Youths the Beating Heart of the Homeland

Within the framework of its social and cultural activities and with the purpose of disseminating youths' awareness about the importance of voluntary work in building societies, the national civil society association "Souriabtjmana" (Syria Brings us Together) in cooperation with the Ministry of Education recently launched a new project called "Youths, the Beating Heart of the Homeland".

The three-year project, which targets high school students, includes workshops, lectures and dialogue sessions aiming to enhance the culture of volunteering and humanitarian work at schools.  

The activities seek developing the skills of students, encouraging their initiatives, obtaining their constructive ideas and engaging them in useful activities at the individual level and at the level of society as a whole. 

Suzan al-Ruz, member of the Board of Directors of Souriabtjmana, said “social reconstruction is not less important than the reconstruction of infrastructure,” stressing that “youths are the category of society on which the process building and development in the homeland depends.”

She pointed out that the project is being implemented in a number of schools in Damascus and Damascus countryside aiming at reaching as wide category of youths as possible as to boost their skills, encourage their teamwork spirit and benefit from their ideas in carrying out small projects that reflects positively on society.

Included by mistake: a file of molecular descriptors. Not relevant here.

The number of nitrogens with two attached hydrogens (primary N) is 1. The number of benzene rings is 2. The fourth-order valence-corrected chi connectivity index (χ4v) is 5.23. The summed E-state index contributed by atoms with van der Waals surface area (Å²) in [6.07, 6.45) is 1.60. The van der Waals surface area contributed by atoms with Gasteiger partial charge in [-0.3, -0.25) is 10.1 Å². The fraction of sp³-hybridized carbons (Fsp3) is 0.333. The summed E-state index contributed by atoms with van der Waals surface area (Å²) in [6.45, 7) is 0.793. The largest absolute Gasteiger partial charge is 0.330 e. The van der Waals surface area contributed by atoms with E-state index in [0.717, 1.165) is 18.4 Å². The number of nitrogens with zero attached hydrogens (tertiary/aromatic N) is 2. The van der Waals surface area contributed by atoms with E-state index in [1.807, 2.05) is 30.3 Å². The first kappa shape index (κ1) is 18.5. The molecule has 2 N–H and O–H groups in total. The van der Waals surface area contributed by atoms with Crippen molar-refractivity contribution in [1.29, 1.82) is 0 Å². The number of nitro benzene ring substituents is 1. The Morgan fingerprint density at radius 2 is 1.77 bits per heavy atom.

Al-Ruz, who hailed the Education Ministry’s support for association’s national project, clarified that the workshops being implemented seek simplifying voluntary work and underlining its importance by providing true successful examples. They also aim to explain voluntary activities’ psychological dimension which benefits both the volunteers and the beneficiaries, through consolidating amity and fraternity among the people of the homeland.

"Souriabtjmana" had started the project last year at limited range, but now it is expanding it aiming to cover all the Syrian governorates within the coming three years.

Hamda Mustafa